STS-51-L "Lest We Forget"

Dick Scobee
Ellison Onizuka
Michael J. Smith
Judith Resnick
Greg Jarvis
Ron McNair
Christa McAuliffe

Jan. 28, 1986*

They reached forth their hands, and touched the face of God.*

I was 3 days shy of my 10th birthday and in school that day. I remember my teacher getting called out of the classroom and coming in noticeably flustered, but she wouldn’t tell us why. The principal made the determination that the most memorable event in our lives to that point was not to be mentioned until school was over. So I went home and my father, not yet although soon to be gone, was watching the television with the same look the teachers had on his face.

It wasn’t until well after 3 in the afternoon that I found out about it. For a 9-year-old fan of the space program, it was a crushing blow. Until 9/11, that was my Kennedy assassination, my where were you? moment, and even after that to a large extent because I was an adult when 9/11 happened.

Dear God, I’m getting old.
I was in grad school, and heard about the “crash of the space shuttle” on my way in – it wasn’t until I got in that I found out what really happened.

I co-authored two papers with one of them. The news was an incredible shock.

I was in college, sitting with my friends in the cafeteria. We were all watching on the big screen television. We watched in amazement as the shuttle went up, and watched in horror as the shuttle broke apart. It was the only time that cafeteria fell completely silent.

Our kids were studying space recently, and I pulled up the footage of this and Columbia to show them. I saw the same looks on their faces that we had back then.

God rest their souls.

Whenever I think of Challenger, I also remember Apollo 1, which burned 19 years and one day before the *Challenger *explosion, January 27, 1967.

Gus Grissom
Ed White
Roger Chaffee

It’s also the date that we had theBlackthorn accident here in Tampa Bay. This claimed the lives of 23 Coasties.

I was in high school when this happened. In grad school, one of the class professors was talking about how people our age didn’t really have one of “those moments” of national grief. We pretty much all said “the shuttle” in unison. At the time, of course, the Columbia was several years away from its unfortunate end, so it was simply “the shuttle disaster/explosion” to us.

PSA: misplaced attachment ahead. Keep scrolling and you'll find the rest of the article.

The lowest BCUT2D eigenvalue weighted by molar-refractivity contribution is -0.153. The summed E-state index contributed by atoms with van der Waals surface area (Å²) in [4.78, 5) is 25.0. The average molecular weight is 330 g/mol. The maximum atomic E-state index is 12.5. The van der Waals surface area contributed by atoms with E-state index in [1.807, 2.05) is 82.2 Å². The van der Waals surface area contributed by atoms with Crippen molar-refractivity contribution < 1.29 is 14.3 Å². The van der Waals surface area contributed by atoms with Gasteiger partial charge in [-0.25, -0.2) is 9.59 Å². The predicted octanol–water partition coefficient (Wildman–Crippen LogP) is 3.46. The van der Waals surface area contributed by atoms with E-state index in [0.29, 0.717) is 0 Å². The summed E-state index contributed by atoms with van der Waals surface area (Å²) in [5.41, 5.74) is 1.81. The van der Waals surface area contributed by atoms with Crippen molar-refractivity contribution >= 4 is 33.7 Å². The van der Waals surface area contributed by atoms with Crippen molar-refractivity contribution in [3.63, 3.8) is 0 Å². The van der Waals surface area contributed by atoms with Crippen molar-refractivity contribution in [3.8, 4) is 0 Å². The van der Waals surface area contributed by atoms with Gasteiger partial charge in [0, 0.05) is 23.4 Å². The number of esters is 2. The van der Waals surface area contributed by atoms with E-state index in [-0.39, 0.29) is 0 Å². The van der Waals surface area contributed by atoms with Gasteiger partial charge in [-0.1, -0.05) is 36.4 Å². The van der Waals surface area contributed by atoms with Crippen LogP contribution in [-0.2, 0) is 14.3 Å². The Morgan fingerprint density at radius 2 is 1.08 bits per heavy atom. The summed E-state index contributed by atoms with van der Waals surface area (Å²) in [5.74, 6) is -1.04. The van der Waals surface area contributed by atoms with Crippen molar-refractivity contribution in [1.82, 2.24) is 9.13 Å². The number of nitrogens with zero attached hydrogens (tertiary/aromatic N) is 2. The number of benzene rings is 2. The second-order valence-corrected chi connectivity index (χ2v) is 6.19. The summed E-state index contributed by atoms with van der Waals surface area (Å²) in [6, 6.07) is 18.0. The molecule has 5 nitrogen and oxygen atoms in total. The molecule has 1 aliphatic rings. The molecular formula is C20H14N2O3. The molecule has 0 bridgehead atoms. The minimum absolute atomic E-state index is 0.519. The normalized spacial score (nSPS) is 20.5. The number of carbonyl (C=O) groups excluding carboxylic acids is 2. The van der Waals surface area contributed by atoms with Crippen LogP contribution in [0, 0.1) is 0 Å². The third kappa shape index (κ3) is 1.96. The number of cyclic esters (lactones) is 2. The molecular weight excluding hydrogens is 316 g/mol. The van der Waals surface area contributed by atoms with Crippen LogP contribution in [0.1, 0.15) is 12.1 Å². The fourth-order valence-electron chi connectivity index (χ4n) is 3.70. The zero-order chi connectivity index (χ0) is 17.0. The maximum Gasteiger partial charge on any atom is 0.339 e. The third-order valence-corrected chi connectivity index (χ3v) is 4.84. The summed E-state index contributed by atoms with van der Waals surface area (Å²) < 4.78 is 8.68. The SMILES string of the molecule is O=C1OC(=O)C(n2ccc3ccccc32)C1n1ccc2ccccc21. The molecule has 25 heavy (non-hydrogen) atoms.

I think being in school really brought it home for you, if you were a student. On board was a civilian and someone you could have seen on a daily basis, a teacher selected for the mission. We were too young to have been affected by the Apollo or other incidents. We knew space travel was dangerous but never really believed it, until then.

The Challenger explosion is the first thing I remember ever seeing on TV (I was 3.5 at the time).


I was in 3rd grade and it was Stuffed Animal Day at school, which turned out to be a good thing because we all ended up hugging those stuffed animals, comforting ourselves.

I remember seeing a 4th grade teacher walking up and down the hall with a little radio up to his ear. Eventually, I believe there was an announcement made by the principal and at some point a tv was wheeled into our classroom and we watched the news coverage.

I remember it being very, very quiet throughout the entire school. It was just shocking.

It’s still hard. It’s still worth it. Always has been, always will be.

I can still see Peter Jennings, my television and the opening through the kitchen cabinets in an otherwise long-forgotton apartment. The image is seared into my mind from sheer shock at the words I heard him say.

Most of us had begun to think the Shuttle program infalliable. They’d made it look almost routine. Then that horrible, horrible day.

Two years ago, my husband & I went on the tour that takes you onto Cape Canaveral Air Force Base. We saw a lot of things that filled us with awe, but the one that touched me the most was during a largely unassuming stretch of road - and the tour guide announced that we were passing some old ICBM silos; one of them contains the remains of the Challenger.

I could not help but get choked up. I will never forget that day 24 years ago.

I was working nights then, so was home during the day. I never watched daytime TV, but for some reason turned it on . . . just in time to see the explosion.

It’s also my cousin’s birthday, and also the anniversary of the death of my brother’s first fiancée.

My mother died the night before the Challenger explosion, so the two are tied together in my mind. In fact, the end of January is not a good time for me; in addition to my mother, my grandmother, an aunt, and my wife all died then.

I was at school at the time (it would have been third grade), but didn’t find out immediately. I think that was more due to a break in communications than a deliberate policy, though.

I was the first one home, and was working on homework when I found out, at about 4 PM. And promptly went into denial, thinking up all sorts of ways they might conceivably have been able to save themselves. Had I seen the footage on TV, I probably would have realized there was no hope, but I hadn’t.

I was at sea on a PRC ship, the Xiangyanghong #14. A guy came into my cabin and said “I am so sorry about your space ship.”

I had no idea what he was talking about. It took about 15 minutes for me to have any understanding, then I went up on the flying bridge with the shortwave until I got the BBC.